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Government Regulation and Corporate America

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Unit 3 Research Paper
Government Regulation and Corporate America
Kaplan University Online

All companies in the United States have to abide by many rules and regulations set in place by our government. It seems as if there are so many if you are just learning about them but once you know and understand them, they all make sense and seem logical. If we had less regulation, there would be more people committing fraud and getting away with it. There are plenty of regulations in place right now and no more are needed unless people are continuing to abuse the system and new ones need put into place. As long as everyone continues to do their job properly, there is no need for any more government regulation.
Securities Acts of 1933 and 1934
The Securities Acts of 1933 and 1934 ensure that companies are not misleading in their financial statements that investors base their opinions on. If an investor sees any financial statement to a company, and believes they are in good shape and that they should invest in that company, the company is held liable for any loss the incur.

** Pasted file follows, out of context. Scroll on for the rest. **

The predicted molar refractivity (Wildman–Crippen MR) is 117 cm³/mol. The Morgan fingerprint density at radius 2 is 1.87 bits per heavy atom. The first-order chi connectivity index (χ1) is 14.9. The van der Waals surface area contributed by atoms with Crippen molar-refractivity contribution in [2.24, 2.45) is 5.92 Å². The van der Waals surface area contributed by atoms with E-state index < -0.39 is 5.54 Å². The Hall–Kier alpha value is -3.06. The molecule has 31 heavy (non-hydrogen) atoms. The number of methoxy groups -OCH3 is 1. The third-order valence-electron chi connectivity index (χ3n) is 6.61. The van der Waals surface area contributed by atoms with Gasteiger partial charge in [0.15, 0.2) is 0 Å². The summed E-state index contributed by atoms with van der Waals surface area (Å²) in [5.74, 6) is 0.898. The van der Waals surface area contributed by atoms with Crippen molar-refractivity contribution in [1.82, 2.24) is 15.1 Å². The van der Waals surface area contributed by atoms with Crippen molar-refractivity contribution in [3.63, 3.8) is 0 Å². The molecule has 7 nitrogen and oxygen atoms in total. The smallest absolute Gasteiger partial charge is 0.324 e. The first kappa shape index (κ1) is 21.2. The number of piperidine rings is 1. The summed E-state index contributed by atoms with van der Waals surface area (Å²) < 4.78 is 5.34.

The Securities Act of 1933 requires that before selling securities publicly, a company must register them first. Companies must go through the Securities Exchange Commission and file a registration statement. When they file, they must include their audited financial statements (Beatty & Samuelson, 2010). After this is done, a company may offer their securities on a public market for investors which may include doing an initial public offering (Louwers, Ramsay, Sinason, Strawser, & Thibodeau, 2011).
The Securities Act of 1934 requires companies that are trading publicly to file an annual report that includes their audited financial statements and quarterly reports (Beatty & Samuelson, 2010). These companies are also required to have their financial statements audited by independent accountants (Stice & Stice, 2012). This ensures that all investors and creditors can be sure they are basing their decisions on reliable information.
In 1960, Bernie Madoff started Bernard L. Madoff Investment Securities, LLC. His company was the 23rd largest market maker on Nasdaq and handled about 50 million shares daily (Panzer, 2008). In 2008, Bernie Madoff was arrested because of securities fraud after being turned in by his sons. Part of his business was a Ponzi scheme and he had lost $50 billion dollars of investors’ money. An SEC press release stated the following: